But to keep shoppers loyal to the store brands they’ve tried, the attraction has to be based on more than just penny-pinching. This means that generic packaging won’t do. Private-label brands that want to compare favorably with national CPG leaders must speak with “a voice that transcends the shelf, and they have to have a personality that transcends mere price,” declares Seelert.
That insight has become the core concept for the development and launch of the most effective private-label brands. Instead of thinking about their opportunities in simplistic good-better-best terms, says Maute, retailers now are “creating products around lifestyle segments and consumers’ wants and needs.”
One of his clients, the New York City pharmacy chain Duane Reade, asked for help in creating a store-brand portfolio geared toward New Yorkers. The new portfolio includes the “Apt. 5” line of household cleaning products, with package graphics that evoke urban living spaces. There’s also a no-name collection of paper towels, bathroom tissue, and other items, readily identifiable by their images of New York City landmarks rendered as UPC codes. Duane Reade, appreciating the environmental awareness of many New Yorkers, has catered to this lifestyle trait with “Apt. 5 Goes Green,” highlighting the naturally derived and biodegradable ingredients of some of the products.
Come home to “Via Roma”
United* dsn aimed to evoke a strong sense of place when it developed the Via Roma (New York, NY) line of Italian foods and pasta sauces for A&P.
Seelert says that the bottles and cartons, with their
cinematic-looking images of folks from Tuscany in the old country, possess a “tremendous personality” that builds brand loyalty. Via Roma fans, Seelert says, “don’t think of it as a private label.”
About seven years ago, says Brous, Publix Super Markets decided that it would stop trying to blend in with the look of national brands when designing packages for its private-label products (a number of which, such as its premium ice creams, it also manufactures). Now the visual keynotes are more white space and “less noise” in a clean layout with eye-catching graphic details.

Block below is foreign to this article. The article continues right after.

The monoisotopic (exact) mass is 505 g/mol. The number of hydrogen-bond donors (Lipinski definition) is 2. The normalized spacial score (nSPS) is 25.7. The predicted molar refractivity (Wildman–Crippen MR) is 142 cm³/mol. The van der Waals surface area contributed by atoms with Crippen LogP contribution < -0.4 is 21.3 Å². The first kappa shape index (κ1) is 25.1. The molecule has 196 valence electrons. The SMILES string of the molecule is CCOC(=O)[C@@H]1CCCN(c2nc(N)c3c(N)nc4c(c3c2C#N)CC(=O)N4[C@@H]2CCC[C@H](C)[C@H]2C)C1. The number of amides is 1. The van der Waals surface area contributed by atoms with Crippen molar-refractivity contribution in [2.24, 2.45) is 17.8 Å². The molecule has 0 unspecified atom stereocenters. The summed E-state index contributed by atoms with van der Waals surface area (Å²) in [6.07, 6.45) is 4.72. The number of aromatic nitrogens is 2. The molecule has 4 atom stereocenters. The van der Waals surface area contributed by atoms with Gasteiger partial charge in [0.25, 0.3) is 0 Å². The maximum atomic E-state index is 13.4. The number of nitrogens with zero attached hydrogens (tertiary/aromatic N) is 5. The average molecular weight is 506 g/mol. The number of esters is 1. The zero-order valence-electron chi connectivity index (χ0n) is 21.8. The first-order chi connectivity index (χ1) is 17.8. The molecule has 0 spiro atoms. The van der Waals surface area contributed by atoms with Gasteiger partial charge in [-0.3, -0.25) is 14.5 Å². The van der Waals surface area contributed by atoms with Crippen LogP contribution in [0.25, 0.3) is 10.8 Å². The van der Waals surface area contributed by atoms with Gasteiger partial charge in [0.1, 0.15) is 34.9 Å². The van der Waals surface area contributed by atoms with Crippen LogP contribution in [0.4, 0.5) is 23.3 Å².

Branding with barcodes
With the creative assistance of Vertis Communications, Sunflower Farmers Market (Baltimore, MD) has enhanced the simple look of its store-branded packages with bold colors, a bigger logo, and, on about 40% of the items, QR codes that connect shoppers to educational content about the products.
The landing pages, says Sinclair, might offer nutritional advice and recipes. Some tell stories about the chain’s commitment to bringing its customers what its tagline calls “Serious Food” at “Silly Prices.” For example, by snapping 2-D barcodes on jars of organic jam, shoppers learn that the products use only fair-trade sugar from sources certified for their equitable treatment of growers and harvesters.
It all goes to show, says Seelert, that private-label brand positioning should be “no different than you would put into any other brand. You can’t put a substandard investment into something and think that consumers are going to get uniquely attached to it.”
Today’s consumers, agrees Pfeifer, are brand-savvy across the board—maybe more so, in some ways, than retailers who insist on seeing private-label products and the national leaders as distant relatives.
They’re closer than that, and they shouldn’t be treated as dissimilar opportunities, certainly not when it comes to the amount of creative inspiration put into the packaging. Private-label or national, says Pfeifer, when you get right down to it, “it’s just branding.”

For more information, visit
Daymon Worldwide,
Private Label Manufacturers Association,
united* dsn,
Vertis Communications,